Figure 2 Teaching points: The figure shows four surface foot-drop stimulators that activate the common peroneal nerve to lift the foot in the swing phase of the locomotor step cycle. (A) The Functional Electrical Peroneal Orthosis (FEPO), commercialized in Europe in the 1970s. (B) The Bioness L300. (C) The Innovative Neurotronics Walkaide. (D) The Bioness L300Go. The FEPO and L300 had underheel switches wirelessly linked to an EPG in a cuff attached below the knee. When the under-heel force dropped at the onset of the swing phase, a signal from the switch assembly triggered the EPG to stimulate the nerve via electrodes in the cuff. The Walkaide and Bioness L300Go have a tilt sensor built into the cuff, which is used to trigger stimulation, replacing the under-heel switch and allowing users to walk barefoot.

Figure 3 Teaching points: The figure shows four surface stimulators that activate muscles in the forearm and hand. (A) The Medtronic Respond physiotherapy stimulator activating the wrist and finger extensors. Preset trains of stimulus pulses were triggered by activating a hand-held push-button. Numerous therapeutic stimulators based on this design are commercially available. (B) The Neuromove. In this device, weak voluntary contractions are detected via an electromyogram amplifier connected to a pair of surface electromyogram electrodes and this triggers a pre-set period of stimulation through a pair of electrodes placed orthogonally to the electromyogram electrodes. (C) The Bioness H200. This device comprises a flexible splint with inbuilt electrodes. Trains of stimuli eliciting hand opening and grasp are triggered via a wireless push-button controller. (D) The Rehabtronics ReGrasp comprises a wristlet garment with inbuilt stimulator/receiver and electrodes. A wireless earpiece detects voluntary head movements and transmits control signals to the wristlet, by which means the user can trigger hand opening or grasp.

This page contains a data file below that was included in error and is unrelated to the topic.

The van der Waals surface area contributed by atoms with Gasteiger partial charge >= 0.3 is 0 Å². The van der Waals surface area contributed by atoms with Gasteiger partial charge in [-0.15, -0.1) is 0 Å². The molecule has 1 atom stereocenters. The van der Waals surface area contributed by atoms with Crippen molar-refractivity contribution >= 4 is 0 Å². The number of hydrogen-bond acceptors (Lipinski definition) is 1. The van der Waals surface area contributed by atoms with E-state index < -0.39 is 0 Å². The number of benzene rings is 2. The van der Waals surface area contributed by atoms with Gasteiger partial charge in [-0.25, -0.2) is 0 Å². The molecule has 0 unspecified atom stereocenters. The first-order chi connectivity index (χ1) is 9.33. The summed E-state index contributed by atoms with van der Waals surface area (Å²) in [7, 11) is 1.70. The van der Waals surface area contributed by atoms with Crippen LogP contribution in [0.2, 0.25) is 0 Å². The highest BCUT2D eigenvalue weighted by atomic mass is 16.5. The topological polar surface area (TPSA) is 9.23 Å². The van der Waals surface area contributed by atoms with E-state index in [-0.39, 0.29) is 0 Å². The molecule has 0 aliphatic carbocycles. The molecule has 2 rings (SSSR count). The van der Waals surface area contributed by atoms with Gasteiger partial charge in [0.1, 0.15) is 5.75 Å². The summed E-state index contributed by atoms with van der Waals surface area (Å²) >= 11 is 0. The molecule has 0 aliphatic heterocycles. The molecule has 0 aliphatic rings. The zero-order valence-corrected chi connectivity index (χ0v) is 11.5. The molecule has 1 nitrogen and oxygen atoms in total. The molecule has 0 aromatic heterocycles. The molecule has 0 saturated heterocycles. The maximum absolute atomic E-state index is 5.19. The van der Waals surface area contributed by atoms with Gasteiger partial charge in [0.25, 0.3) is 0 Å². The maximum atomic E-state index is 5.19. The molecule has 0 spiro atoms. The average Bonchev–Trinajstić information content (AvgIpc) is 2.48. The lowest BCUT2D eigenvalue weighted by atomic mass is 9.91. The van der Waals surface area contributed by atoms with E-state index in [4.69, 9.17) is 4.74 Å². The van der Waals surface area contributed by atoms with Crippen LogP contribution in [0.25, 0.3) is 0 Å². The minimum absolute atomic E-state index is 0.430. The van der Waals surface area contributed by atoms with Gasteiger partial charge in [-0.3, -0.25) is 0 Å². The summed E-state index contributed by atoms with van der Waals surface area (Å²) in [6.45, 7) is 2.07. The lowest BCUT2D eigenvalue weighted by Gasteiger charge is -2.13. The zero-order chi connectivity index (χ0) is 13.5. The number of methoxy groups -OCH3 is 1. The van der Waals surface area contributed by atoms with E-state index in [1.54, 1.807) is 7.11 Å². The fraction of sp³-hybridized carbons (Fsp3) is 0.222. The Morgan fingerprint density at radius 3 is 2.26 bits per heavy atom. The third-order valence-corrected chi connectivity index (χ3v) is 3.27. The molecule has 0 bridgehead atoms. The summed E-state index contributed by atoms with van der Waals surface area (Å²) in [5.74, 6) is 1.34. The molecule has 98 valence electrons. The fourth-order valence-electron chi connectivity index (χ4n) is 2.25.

Figure 4 Teaching points: The figure shows a system in which brain signals recorded from a microelectrode array implanted in the motor cortex of a tetraplegic man were used to control stimulation through electrodes implanted through the skin into muscles in his arm. This enabled him voluntarily to reach out with his weight-supported arm to drink a mug of coffee and feed himself.

Figure 5 Teaching points: The figure shows a variety of sites in the sacral spinal cord and peripheral nerves which have been stimulated electrically to improve bladder function. SNS, sacral nerve stimulation; SARS, sacral anterior root stimulation; ISMS, intraspinal microstimulation; PNS, pudendal nerve stimulation; PTNS, percutaneous tibial nerve stimulation; TENS, transcutaneous electrical nerve stimulation; HFNB, high-frequency stimulation eliciting nerve block (HFNB). The following abbreviations refer to anatomical areas in the central and peripheral nervous system: SPN, sacral parasympathetic nucleus (activates bladder contractions); ON, Onuf's nucleus; CSN, cranial sensory neuron; DNP, dorsal nerve of the penis (DNP).

 


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How to Cite

Arthur Prochazka. Motor Neuroprostheses. Compr Physiol 2018, 9: 127-148. doi: 10.1002/cphy.c180006